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A Richfield construction labor broker was sentenced Monday to three years' probation and temporarily banned from leading future work crews in Minnesota after threatening a worker with deportation and committing insurance fraud in 2017 and 2018.

Fabian Espinosa, owner of Richfield-based Fabian Espinosa Construction LLC, was originally charged in Hennepin County District Court with a third crime: sexually assaulting a female construction worker on his crew in December 2017. That charge was dropped as part of a plea agreement.

On Monday, Judge John Lucas ordered Espinosa to complete 100 hours of community service and pay $1,253 in restitution.

Espinosa is accused of lying to the insurance company that provided workers' compensation coverage for his company while it was working on a construction project in Bloomington. He allegedly told the insurance company he had no employees, but subsequent investigations by the Minnesota Department of Commerce found he had 13 workers on payroll.

The investigation also discovered Espinosa forced one of his workers to lie about a finger injury that occurred on the job in an effort not to have his insurance scheme discovered.

According to court records, Espinosa accompanied the worker to the hospital and threatened that he would tell the hospital police officer on duty that the worker was an undocumented immigrant unless the worker lied about the injury.

Given Espinosa's track record, advocates with the community and worker rights group Centro de Trabajadores Unidos En La Lucha (CTUL) were upset when he was later found working as a labor broker on ThePOINTE Roseville on County Road C, a United Properties housing construction project. United Properties is owned by the Pohlad family.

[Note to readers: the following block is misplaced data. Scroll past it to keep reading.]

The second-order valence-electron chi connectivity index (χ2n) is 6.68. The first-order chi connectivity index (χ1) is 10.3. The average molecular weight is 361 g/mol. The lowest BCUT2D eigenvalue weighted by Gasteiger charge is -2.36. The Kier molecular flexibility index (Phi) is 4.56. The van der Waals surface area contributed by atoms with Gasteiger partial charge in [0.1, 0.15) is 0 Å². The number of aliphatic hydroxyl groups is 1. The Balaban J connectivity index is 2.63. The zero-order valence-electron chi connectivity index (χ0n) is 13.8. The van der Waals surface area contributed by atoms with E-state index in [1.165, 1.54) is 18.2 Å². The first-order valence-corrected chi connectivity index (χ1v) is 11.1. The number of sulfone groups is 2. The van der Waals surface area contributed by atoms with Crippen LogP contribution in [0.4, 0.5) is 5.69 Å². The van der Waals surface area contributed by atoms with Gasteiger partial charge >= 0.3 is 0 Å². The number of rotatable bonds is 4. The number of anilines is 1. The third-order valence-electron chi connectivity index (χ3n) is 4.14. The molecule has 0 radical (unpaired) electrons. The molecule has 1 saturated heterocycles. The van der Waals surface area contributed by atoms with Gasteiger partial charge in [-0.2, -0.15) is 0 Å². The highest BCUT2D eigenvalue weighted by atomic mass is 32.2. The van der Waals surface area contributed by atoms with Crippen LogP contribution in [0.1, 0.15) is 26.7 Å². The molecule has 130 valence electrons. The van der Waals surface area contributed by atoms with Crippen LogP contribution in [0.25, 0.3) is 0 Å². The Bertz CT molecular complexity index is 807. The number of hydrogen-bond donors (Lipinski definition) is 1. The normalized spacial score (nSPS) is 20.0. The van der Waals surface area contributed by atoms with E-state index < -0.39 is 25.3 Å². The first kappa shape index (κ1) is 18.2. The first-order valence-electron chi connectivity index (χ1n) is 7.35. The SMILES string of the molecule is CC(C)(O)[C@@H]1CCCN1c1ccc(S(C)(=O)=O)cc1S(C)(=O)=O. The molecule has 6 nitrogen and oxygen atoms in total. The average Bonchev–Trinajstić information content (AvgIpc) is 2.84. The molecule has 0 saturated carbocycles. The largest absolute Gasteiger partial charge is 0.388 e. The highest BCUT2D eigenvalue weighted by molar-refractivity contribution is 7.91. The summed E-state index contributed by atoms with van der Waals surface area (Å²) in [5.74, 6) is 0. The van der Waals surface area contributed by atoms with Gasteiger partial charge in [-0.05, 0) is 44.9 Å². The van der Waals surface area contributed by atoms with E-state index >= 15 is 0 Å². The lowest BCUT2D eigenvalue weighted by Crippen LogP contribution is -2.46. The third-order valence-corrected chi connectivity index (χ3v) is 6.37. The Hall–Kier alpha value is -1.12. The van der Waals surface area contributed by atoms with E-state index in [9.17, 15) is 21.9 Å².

Officials with United Properties, which built the RBC Gateway tower in downtown Minneapolis, said in an email Monday that "our general contractors have no records or evidence that Fabian Espinosa ever worked on any of our job sites."

However, CTUL President Merle Payne said Monday that the alleged hiring of Espinosa was the latest example of a big, moneyed property developer hiring a known "problematic contractor" who violated workers' rights.

"For more than two years, the Pohlad Family and United Properties have refused to meet with or respond to workers' complaints," CTUL officials said in a statement Monday.

CTUL has asked United Properties to sign onto the Building Dignity and Respect Program, "which is designed to ensure basic labor rights in construction in the Twin Cities metro area, including the right to a workplace free from sexual harassment and sexual assault."

Through a spokeswoman, United Properties added that it is "firmly committed" to ethical standards and that subcontractors on all projects are "required" to comply with labor laws. If the company learns of an unfair labor practice accusation, "we investigate those accusations ... and when appropriate will stop working with certain subcontractors."